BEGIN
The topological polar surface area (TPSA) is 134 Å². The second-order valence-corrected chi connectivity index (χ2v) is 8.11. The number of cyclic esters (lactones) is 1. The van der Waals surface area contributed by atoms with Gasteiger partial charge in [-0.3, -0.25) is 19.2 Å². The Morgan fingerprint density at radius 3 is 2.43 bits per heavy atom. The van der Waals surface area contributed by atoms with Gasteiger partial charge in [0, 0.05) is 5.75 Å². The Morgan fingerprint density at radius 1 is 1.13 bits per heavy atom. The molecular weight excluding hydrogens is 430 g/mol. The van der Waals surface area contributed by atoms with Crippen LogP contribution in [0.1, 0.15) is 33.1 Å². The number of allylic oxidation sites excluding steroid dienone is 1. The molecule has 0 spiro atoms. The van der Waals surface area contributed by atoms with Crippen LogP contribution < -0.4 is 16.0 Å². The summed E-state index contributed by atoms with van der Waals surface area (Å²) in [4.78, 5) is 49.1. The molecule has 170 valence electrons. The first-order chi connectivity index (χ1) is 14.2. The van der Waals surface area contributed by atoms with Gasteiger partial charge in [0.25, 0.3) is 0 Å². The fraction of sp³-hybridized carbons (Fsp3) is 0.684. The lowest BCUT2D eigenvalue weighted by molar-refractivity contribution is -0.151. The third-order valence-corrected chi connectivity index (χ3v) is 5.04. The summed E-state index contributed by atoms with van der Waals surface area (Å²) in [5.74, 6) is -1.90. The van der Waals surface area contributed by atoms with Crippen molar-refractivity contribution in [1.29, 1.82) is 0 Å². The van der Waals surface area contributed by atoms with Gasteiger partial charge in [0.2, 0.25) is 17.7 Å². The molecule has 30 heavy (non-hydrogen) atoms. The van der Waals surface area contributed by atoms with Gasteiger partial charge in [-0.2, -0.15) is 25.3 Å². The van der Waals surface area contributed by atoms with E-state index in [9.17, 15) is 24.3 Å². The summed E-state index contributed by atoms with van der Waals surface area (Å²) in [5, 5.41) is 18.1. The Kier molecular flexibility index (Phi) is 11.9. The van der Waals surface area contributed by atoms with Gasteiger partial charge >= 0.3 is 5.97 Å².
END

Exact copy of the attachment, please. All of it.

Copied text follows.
The topological polar surface area (TPSA) is 134 Å². The second-order valence-corrected chi connectivity index (χ2v) is 8.11. The number of cyclic esters (lactones) is 1. The van der Waals surface area contributed by atoms with Gasteiger partial charge in [-0.3, -0.25) is 19.2 Å². The Morgan fingerprint density at radius 3 is 2.43 bits per heavy atom. The van der Waals surface area contributed by atoms with Gasteiger partial charge in [0, 0.05) is 5.75 Å². The Morgan fingerprint density at radius 1 is 1.13 bits per heavy atom. The molecular weight excluding hydrogens is 430 g/mol. The van der Waals surface area contributed by atoms with Crippen LogP contribution in [0.1, 0.15) is 33.1 Å². The number of allylic oxidation sites excluding steroid dienone is 1. The molecule has 0 spiro atoms. The van der Waals surface area contributed by atoms with Crippen LogP contribution < -0.4 is 16.0 Å². The summed E-state index contributed by atoms with van der Waals surface area (Å²) in [4.78, 5) is 49.1. The molecule has 170 valence electrons. The first-order chi connectivity index (χ1) is 14.2. The van der Waals surface area contributed by atoms with Gasteiger partial charge in [0.25, 0.3) is 0 Å². The fraction of sp³-hybridized carbons (Fsp3) is 0.684. The lowest BCUT2D eigenvalue weighted by molar-refractivity contribution is -0.151. The third-order valence-corrected chi connectivity index (χ3v) is 5.04. The summed E-state index contributed by atoms with van der Waals surface area (Å²) in [5.74, 6) is -1.90. The van der Waals surface area contributed by atoms with Crippen molar-refractivity contribution in [1.29, 1.82) is 0 Å². The van der Waals surface area contributed by atoms with Gasteiger partial charge in [0.2, 0.25) is 17.7 Å². The molecule has 30 heavy (non-hydrogen) atoms. The van der Waals surface area contributed by atoms with Gasteiger partial charge in [-0.2, -0.15) is 25.3 Å². The van der Waals surface area contributed by atoms with E-state index in [9.17, 15) is 24.3 Å². The summed E-state index contributed by atoms with van der Waals surface area (Å²) in [5, 5.41) is 18.1. The Kier molecular flexibility index (Phi) is 11.9. The van der Waals surface area contributed by atoms with Gasteiger partial charge >= 0.3 is 5.97 Å².